What is felony animal cruelty in Ohio?
There are two, specific times in Ohio law when animal abuse is a felony. In the first example, the animal abuser must be convicted of animal cruelty TWICE before he faces a felony conviction. The first time that offender is convicted it is only a misdemeanor. This felony for second abuse conviction has been seldom used.
Second, if an animal “in the care of a kennel” is intentionally harmed by the manager, the owner, or the employees, it is a felony. This is “Nitro’s Law,” named after the beautiful Rottweiler that died in a Youngstown kennel of starvation and neglect.
MOST animal abuse is a misdemeanor in Ohio. That means that the maximum sentence for intentional animal cruelty, causing extreme suffering, possibly death to an animal is six months in jail and one thousand dollars in fine.
What happens to convicted animal abusers at sentencing?
At sentencing, the convicted animal abuser often pays a fine, gets probation, AND he gets his animal returned to him.
Here is a bizarre example of Ohio, animal cruelty. In 2013, Elizabeth Lewis, 19, of Hamilton, Ohio faced animal cruelty charges with the same dog, Bruiser, for the second time in less than a year. Ms. Lewis appeared both times for her animal cruelty charges in the courtroom of the same judge, Hamilton Municipal Court Judge Daniel Gattermeyer.
Bruiser, her pit bull, was found nearly starved to death each time. The first time the judge found Ms. Lewis not guilty of animal cruelty and returned Bruiser to Ms. Lewis.
The second time, a neighbor saw the emaciated, weakened Bruiser fall down some steps. She then called the police to intervene.
Lewis was charged with cruelty to a companion animal and failure to license a dog. These are both misdemeanors.
In his second ruling, the judge admitted “the dog did suffer”. He sentenced Lewis to of 180 days in the Butler County Jail but suspended 90 days.
“Lewis was also placed on two years of community control, ordered to get her GED, not to have pets, and to pay a $500 fine. The judge reminded her if she did not show up for jail, she would serve the entire 180 days.”
Why don’t Ohio judges send convicted animal abusers to prison?
Ohio prisons are dangerously overcrowded and have been for quite a while. Since the passage of HB 86 in 2011, Ohio judges are mandated to seek community sanctions (no prison) for certain nonviolent F-4 and F-5 offenders. Animal abusers are considered by law to be nonviolent.
So, even if the current HB 60, ‘Goddard’s Law’ is enacted, animal abusers still will not be sent to prison. The judges will continue to follow their mandate to look for community sanctions instead of prison.
HB 60, ‘Goddard’s Law’, felony for animal cruelty, has been severely damaged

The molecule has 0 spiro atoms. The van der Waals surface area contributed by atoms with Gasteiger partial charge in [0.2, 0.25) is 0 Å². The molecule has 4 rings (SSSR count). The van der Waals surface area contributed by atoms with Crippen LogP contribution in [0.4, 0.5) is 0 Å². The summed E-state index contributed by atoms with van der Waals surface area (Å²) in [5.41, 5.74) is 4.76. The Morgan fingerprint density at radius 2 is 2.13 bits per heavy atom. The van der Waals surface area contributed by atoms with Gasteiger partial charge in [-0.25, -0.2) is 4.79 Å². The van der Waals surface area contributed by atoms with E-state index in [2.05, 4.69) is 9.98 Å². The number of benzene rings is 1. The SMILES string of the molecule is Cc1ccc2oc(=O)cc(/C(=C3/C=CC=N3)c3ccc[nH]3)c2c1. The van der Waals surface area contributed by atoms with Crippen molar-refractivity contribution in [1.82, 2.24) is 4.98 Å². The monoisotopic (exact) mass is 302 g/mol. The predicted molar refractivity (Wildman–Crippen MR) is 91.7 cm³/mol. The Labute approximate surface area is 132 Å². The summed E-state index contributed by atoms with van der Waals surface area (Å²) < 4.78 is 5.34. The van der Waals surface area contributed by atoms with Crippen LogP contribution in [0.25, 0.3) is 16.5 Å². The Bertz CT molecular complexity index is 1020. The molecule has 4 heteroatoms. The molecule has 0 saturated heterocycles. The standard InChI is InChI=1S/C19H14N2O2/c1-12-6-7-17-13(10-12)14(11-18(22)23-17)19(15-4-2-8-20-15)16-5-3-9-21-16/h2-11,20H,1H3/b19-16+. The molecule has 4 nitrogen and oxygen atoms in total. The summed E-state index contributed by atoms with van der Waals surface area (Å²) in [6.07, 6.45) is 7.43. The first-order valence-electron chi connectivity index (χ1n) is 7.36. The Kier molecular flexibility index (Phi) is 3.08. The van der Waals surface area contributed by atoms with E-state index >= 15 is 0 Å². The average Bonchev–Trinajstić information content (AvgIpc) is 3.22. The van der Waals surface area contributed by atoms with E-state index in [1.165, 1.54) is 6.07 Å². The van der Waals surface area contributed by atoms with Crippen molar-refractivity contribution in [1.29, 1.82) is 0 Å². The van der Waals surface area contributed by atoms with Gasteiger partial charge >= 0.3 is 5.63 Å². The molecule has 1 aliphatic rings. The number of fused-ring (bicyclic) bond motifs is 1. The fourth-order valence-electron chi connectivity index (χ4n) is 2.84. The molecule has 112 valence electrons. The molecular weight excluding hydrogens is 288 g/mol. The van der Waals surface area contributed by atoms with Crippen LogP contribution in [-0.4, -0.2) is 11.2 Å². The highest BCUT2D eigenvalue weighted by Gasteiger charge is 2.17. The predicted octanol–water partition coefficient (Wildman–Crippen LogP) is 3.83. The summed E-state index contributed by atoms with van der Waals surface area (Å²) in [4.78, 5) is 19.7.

HB 60, ‘Goddard’s Law’, as introduced, recognizes the complexity of animal cruelty and offers justice for animals that suffer or die from intentional acts of abuse.
However, the excellent intent of the bill has been recently, severely damaged with an amendment. The amendment was added on June 9, 2015, just two weeks before the full House vote.
The amendment (“A humane society … shall not employ an attorney … to prosecute a felony”) does not allow humane societies to employ animal law attorneys for FELONY animal cruelty. The humane societies must use the county prosecutors for FELONY animal cruelty cases.
I believe that one of the unintended consequences of the passage of HB 60 WITH THIS AMENDMENT is that in order to retain experienced animal law attorneys, the humane societies will choose to prosecute more FELONY animal crimes as misdemeanors.
This will have a chilling effect on the future felony prosecution of animal cruelty cases. This unintended effect alone for me is worth stopping the bill.
Why the county prosecutor may not be as good as the animal law attorney
What happens when the already overworked, county prosecutor gets an animal crime case with no potential, large settlement to accompany it? That case quickly moves to the bottom of his stack. It may never soon see the light of day.
In the meantime, the seized animals are on hold in the local humane society. That humane society is providing the daily cost of care, veterinary care, behavior assessment, and rehabilitation training. Those costs become staggering with many, confiscated animals, detained over a long time. That weighty, financial burden can potentially cause a humane society to fail.
Each day impounded in the humane society, adds a risk to the well-being of the animal victims. Additionally, the animals in custody are taking space, resources, and finances that cannot be used for local animals in need.
Ohio needs animal law attorneys on the job for animal crimes. These special prosecutors have the knowledge, training, and expertise to facilitate a quick resolution to animal crime cases.
Animal crime is the ‘red flag’ that others too may be in danger
An immediate responsibility of Ohio legislators is to safeguard our communities against the raging, epidemic violence.
The powerful connections among interpersonal violence, animal cruelty, and some, mental illness are well researched. The recognition of that nasty web has been effecting rapid, legislative change across this nation.
The animal crime is often the most visible sign in the area that others too (children, elderly, handicapped, partners) may also be in danger of unmitigated violence or extreme neglect.
The swift prosecution of animal crimes by experienced, animal law attorneys is a useful prong in Ohio’s defense against sinister forces at work, hidden in plain sight, in our communities.
http://archives.legislature.state.oh.us/bills.cfm?ID=129_HB_86 (Read HB 86 here.)